4. Responsibility for Noncompliance. Covered entities are directly accountable under HIPAA only for their own conduct and the conduct of their workforces. Yet “workforce” is defined broadly (and imprecisely) to include “employees, volunteers, trainees, and other persons whose conduct, in the performance of work for a covered entity, is under the direct control of such entity, whether or not they are paid by the covered entity.” 22 This can include temporary employees, outsourced staff, and others who may under federal and state tax and employment laws and service contracts be considered employees of a business associate but nevertheless in some respects are the responsibility of the covered entity. Moreover, many HIPAA standards that apply to a covered entity’s direct actions are implicated by a business associate’s non-compliance. For example, a covered entity that fails properly to respond to its business associate’s non-compliance with the Privacy Rule thereby may be deemed to have violated HIPAA. 23 For these reasons, HITECH’s enhanced enforcement provisions may cause covered entities to seek broader assurances from business associates ( e.g., indemnification) than previously was the case. Business associates, by contrast, are likely to seek protection for actions taken at the direction of a covered entity or its employees, and to impose other limits on potential liability to their customers (or third parties) in connection with the underlying arrangements.

Covered entities and business associates alike should work now to develop strategies for eventual compliance with HITECH. However, it remains unclear how, precisely, DHHS will implement HITECH. In addition to the security breach notification regulations required under Section 13402, HITECH instructs DHHS to amend HIPAA regulations to assure consistency with the new law. 24 Accordingly, regulated persons may wish to delay for some period of time actual development and implementation of new agreements or amendments, in order to avoid any duplication of effort that might be required if the eventual regulations include unanticipated provisions.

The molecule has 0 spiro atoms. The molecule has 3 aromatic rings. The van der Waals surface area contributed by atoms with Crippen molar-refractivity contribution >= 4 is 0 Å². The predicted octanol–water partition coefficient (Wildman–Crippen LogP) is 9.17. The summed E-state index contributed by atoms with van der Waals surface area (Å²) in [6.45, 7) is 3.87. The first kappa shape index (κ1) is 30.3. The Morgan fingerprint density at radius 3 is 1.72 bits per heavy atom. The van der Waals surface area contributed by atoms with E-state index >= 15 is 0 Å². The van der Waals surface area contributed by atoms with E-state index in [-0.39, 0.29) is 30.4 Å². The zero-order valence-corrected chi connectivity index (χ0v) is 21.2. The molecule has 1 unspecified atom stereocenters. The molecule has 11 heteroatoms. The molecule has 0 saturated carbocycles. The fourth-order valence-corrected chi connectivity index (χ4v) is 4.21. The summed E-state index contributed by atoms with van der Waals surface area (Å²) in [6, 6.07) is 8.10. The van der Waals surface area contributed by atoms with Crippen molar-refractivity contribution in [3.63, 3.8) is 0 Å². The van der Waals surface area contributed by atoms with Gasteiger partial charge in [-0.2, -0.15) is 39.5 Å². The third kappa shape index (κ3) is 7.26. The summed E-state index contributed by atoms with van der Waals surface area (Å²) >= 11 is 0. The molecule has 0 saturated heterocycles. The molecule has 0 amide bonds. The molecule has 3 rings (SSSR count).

1 The security regulations are found at 45 C.F.R. parts 160 and 164, subpart C (“Security Rule”); the privacy regulations are found at 45 C.F.R parts 160 and 164, subpart E (“Privacy Rule”).

45 C.F.R. § 160.103; 42 U.S.C. § 17921(2). HITECH makes clear Congress’s intent to regulate certain health information exchanges and personal health record vendors. 42 U.S.C. § 17938.

3 42 U.S.C. § 17931(a); 45 C.F.R. §§ 164.308-312; and 164.316.
4 42 U.S.C. § 17934(a).
5 45 C.F.R. § 164.504(e).
6 42 U.S.C. § 17934(b); 45 C.F.R. § 164.504(e)(1)(ii).
7 42 U.S.C. § 17940.
8 42 U.S.C. §§ 17931, 17934.
9 42 U.S.C. § 17932.
10 42 U.S.C. § 17935.
11 42 U.S.C. § 17936.
12 42 U.S.C. §§ 17939(a); 17931(b); 17934(c).
13 42 U.S.C. §§ 17931(a) and 17934(a).
14 67 Fed. Reg. 53182, 53264 ( Aug. 14, 2002); see also this link (accessed May 30, 2009).
15 Id.
16 42 U.S.C. §§ 17932(b) and 17934(c).
17 42 U.S.C. § 17931(c).
18 42 U.S.C. § 17932(a).
19 74 Fed. Reg. 19006 ( Apr. 27, 2009). The draft guidance is available online at this link (accessed May 30, 2009).
20 The National Institute of Standards and Technology, for example, has published An Introductory Resource Guide for Implementing the Health Insurance Portability and Accountability Act (HIPAA) Security Rule (Oct. 2008), available online at this link (accessed May 30, 2009).
21 42 U.S.C. § 17935(c)(3).
22 45 C.F.R. § 160.503.
23 45 C.F.R. § 164.504(e)(1)(ii).
24 42 U.S.C. § 17951(b).